Authorities were clear that they didn’t play on charging Penn State coach Joe Paterno with any crimes connected to the Jerry Sandusky scandal, but that doesn’t mean they feel he did enough to stop the sexual abuse happening on the Penn State campus. State police Commissioner Frank Noonan said yesterday that while Paterno mayhave fulfilled his legal obligations, he’s not sure if the moral obligations were met.
“Somebody has to question about what I would consider the moral requirements for a human being that knows of sexual things that are taking place with a child.”
“I think you have the moral responsibility, anyone. Not whether you’re a football coach or a university president or the guy sweeping the building. I think you have a moral responsibility to call us.”
It’s really hard to disagree with Noonan. And this seems especially true given the defense that the two charged PSU officials plan on using, which is that they are exempt from the mandatory reporting law because they didn’t come into direct contact with the victims. Who knows whether that passes legal muster, but it’s a vomit worthy explanation.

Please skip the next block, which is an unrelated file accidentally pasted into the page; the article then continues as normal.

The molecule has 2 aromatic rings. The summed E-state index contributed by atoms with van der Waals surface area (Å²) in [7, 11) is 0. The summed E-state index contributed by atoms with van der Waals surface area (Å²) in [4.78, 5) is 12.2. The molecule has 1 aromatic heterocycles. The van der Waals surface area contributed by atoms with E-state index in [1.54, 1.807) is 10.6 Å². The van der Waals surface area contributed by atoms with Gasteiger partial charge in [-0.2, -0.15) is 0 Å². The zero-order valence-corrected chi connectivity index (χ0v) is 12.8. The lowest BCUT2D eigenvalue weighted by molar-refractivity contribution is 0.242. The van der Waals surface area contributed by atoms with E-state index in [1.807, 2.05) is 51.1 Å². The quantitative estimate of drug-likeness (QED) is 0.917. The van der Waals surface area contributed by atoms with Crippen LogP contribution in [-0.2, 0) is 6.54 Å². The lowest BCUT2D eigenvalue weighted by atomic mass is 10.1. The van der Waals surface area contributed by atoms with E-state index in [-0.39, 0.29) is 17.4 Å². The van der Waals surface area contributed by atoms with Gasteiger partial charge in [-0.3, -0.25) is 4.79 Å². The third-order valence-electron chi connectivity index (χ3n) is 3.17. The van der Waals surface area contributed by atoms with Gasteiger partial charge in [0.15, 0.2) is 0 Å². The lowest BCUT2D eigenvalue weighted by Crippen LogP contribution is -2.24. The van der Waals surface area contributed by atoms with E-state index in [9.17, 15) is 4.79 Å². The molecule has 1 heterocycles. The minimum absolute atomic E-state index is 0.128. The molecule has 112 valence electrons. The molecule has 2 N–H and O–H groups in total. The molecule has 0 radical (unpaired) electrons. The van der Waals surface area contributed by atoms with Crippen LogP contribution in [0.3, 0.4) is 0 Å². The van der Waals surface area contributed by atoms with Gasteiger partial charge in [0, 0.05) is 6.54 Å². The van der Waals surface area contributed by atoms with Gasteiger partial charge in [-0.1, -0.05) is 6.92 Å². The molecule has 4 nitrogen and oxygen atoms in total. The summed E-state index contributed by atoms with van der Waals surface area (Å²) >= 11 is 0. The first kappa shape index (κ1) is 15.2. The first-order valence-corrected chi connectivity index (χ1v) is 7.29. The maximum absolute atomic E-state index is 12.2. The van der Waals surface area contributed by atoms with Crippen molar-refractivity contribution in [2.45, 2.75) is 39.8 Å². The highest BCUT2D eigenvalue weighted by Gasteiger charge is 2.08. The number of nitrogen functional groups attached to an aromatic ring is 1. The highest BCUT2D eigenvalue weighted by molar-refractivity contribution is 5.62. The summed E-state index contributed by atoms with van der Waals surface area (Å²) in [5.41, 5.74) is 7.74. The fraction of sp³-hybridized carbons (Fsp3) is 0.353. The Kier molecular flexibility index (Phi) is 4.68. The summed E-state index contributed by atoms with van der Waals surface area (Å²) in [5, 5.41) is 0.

And Joe Paterno’s explanation seems to be that he didn’t know how serious the allegations were. It seems from the Grand Jury fact finding that he did know, but he’s not being charged with perjury, so presumably the Grand Jury felt he was honest in his testimony.
Either way, Noonan’s words about moral obligation still ring true. How any of these people did not do everything in their power when they heard even whiff of news like this is hard to understand.